The 2nd Wildflower Film Awards Announces Nominations

The 2nd Wildflower Film Awards

The 2nd Wildflower Film Awards

The Wildflower Film Awards has unveiled the nominations for its second edition, with the prizes to be bestowed at a ceremony on April 9th in central Seoul.

The organisation is dedicated to celebrating the achievements of Korean independent cinema, as well as films that have a budget of less than 1 billion won. With the vertically-integrated nature of the commercial industry in Korea such films often have an arduous production and a battle to secure distribution, despite the incredible creativity and insight contained within.

The nominations were selected by a panel of film professionals and cineastes, headed by Korean cinema specialist director Darcy Paquet, a figure renowned for his contributions in promoting films from the region. The committee – which Hanguk Yeonghwa is proud to be a part of – chose the finalists from over 60 features and almost 30 documentaries released throughout 2014.

Out of the 21 films nominated July Jung’s A Girl at My Door leads with seven nods, while Lee Su-jin’s Han Gong-ju and Woo Moon-gi’s The King of Jokgu have five. Lee Yong-seung’s 10 MinutesZhang Lu’s Gyeongju, and Hong Sang-soo’s Hill of Freedom have four nominations each, respectively.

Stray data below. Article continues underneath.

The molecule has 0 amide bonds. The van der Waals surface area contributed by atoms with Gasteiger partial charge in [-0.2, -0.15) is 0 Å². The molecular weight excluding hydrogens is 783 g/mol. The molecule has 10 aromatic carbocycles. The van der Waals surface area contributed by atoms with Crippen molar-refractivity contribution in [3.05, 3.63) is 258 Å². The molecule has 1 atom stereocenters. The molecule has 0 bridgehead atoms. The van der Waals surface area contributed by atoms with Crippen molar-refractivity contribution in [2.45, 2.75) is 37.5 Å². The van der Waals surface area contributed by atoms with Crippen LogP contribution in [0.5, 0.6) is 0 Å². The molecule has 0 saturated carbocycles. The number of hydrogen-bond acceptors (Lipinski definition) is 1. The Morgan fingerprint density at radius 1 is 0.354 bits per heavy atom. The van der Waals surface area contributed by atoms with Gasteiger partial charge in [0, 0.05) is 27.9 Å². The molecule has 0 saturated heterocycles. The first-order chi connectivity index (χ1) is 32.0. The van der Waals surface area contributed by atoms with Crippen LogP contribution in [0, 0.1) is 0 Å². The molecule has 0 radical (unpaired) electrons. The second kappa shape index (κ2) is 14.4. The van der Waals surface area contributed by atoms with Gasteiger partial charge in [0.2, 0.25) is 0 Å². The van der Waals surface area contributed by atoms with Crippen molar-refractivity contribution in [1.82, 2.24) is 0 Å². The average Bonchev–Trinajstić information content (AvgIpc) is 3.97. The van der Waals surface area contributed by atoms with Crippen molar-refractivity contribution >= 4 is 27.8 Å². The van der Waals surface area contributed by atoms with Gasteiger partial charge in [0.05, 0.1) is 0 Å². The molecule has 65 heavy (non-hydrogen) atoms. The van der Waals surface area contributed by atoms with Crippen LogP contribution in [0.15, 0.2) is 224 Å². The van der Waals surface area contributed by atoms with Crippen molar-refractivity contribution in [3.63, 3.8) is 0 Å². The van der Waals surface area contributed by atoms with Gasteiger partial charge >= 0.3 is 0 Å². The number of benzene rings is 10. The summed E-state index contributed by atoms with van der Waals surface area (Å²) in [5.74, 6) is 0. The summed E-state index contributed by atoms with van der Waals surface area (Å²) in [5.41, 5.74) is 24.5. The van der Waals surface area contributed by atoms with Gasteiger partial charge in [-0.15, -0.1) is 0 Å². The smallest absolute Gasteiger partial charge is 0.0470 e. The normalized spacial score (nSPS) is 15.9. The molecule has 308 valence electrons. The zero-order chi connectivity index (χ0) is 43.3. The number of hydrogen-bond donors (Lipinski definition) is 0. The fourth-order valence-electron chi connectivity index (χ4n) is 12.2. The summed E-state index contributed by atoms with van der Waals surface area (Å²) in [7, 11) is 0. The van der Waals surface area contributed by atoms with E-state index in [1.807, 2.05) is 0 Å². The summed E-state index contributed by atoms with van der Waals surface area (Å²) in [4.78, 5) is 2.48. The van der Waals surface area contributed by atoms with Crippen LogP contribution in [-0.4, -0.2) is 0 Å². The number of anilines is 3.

In the build-up to the awards ceremony, from April 6th~9th screenings of six of the nominees will occur at Seoul Theater, accompanied by Q&A sessions with the filmmakers involved.

Wildflower Screenings copy

For the full list of nominees, please see below:

Best Director – Narrative Films

Leesong Hee-il, Night Flight

Woo Moon-gi, The King of Jokgu

Zhang Lu, Gyeongju

July Jung, A Girl at My Door

Lee Su-jin, Han Gong-ju

Lee Yong-seung, 10 Minutes

Hong Sangsoo, Hill of Freedom

Best Director – Documentaries

Kelvin Kyung Kun Park, A Dream of Iron

Park Moon-chil, My Place

Park Chan-kyong, Manshin

Lee Sang-ho & Ahn Hae-ryong, The Truth Shall Not Sink With Sewol

Lee Chang-jae, The Hospice

Jung Yoonsuk, Non-fiction Diary

Hong Jae-hui, My Father’s Emails

Best Actor

Park Hae-il, Gyeongju

Song Sae-byuk, A Girl at My Door